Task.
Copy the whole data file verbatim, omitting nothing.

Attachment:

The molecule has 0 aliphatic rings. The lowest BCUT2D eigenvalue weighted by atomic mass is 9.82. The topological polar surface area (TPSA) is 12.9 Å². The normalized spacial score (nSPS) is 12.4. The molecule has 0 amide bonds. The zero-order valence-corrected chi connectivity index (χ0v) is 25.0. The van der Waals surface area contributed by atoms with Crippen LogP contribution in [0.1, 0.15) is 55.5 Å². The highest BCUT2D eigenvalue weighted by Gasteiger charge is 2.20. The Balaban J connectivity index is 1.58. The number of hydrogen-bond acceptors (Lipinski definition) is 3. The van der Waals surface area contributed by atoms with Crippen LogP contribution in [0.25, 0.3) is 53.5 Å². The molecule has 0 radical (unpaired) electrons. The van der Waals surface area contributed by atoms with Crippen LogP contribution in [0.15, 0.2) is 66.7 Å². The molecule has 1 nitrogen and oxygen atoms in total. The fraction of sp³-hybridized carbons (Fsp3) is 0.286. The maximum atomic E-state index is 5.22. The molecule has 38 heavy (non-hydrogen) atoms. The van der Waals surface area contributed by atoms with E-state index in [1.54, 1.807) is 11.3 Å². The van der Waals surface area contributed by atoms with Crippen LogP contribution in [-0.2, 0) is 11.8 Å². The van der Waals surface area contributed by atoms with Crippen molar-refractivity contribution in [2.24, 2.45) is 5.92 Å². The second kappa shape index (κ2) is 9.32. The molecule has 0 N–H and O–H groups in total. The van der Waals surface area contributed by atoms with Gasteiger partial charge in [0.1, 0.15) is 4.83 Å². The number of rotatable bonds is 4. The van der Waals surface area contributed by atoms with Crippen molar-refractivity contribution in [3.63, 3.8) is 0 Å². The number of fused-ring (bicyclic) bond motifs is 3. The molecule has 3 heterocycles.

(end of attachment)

The molecule has 0 aliphatic rings. The lowest BCUT2D eigenvalue weighted by atomic mass is 9.82. The topological polar surface area (TPSA) is 12.9 Å². The normalized spacial score (nSPS) is 12.4. The molecule has 0 amide bonds. The zero-order valence-corrected chi connectivity index (χ0v) is 25.0. The van der Waals surface area contributed by atoms with Crippen LogP contribution in [0.1, 0.15) is 55.5 Å². The highest BCUT2D eigenvalue weighted by Gasteiger charge is 2.20. The Balaban J connectivity index is 1.58. The number of hydrogen-bond acceptors (Lipinski definition) is 3. The van der Waals surface area contributed by atoms with Crippen LogP contribution in [0.25, 0.3) is 53.5 Å². The molecule has 0 radical (unpaired) electrons. The van der Waals surface area contributed by atoms with Crippen LogP contribution in [0.15, 0.2) is 66.7 Å². The molecule has 1 nitrogen and oxygen atoms in total. The fraction of sp³-hybridized carbons (Fsp3) is 0.286. The maximum atomic E-state index is 5.22. The molecule has 38 heavy (non-hydrogen) atoms. The van der Waals surface area contributed by atoms with E-state index in [1.54, 1.807) is 11.3 Å². The van der Waals surface area contributed by atoms with Crippen LogP contribution in [-0.2, 0) is 11.8 Å². The van der Waals surface area contributed by atoms with Crippen molar-refractivity contribution in [2.24, 2.45) is 5.92 Å². The second kappa shape index (κ2) is 9.32. The molecule has 0 N–H and O–H groups in total. The van der Waals surface area contributed by atoms with Gasteiger partial charge in [0.1, 0.15) is 4.83 Å². The number of rotatable bonds is 4. The van der Waals surface area contributed by atoms with Crippen molar-refractivity contribution in [3.63, 3.8) is 0 Å². The number of fused-ring (bicyclic) bond motifs is 3. The molecule has 3 heterocycles.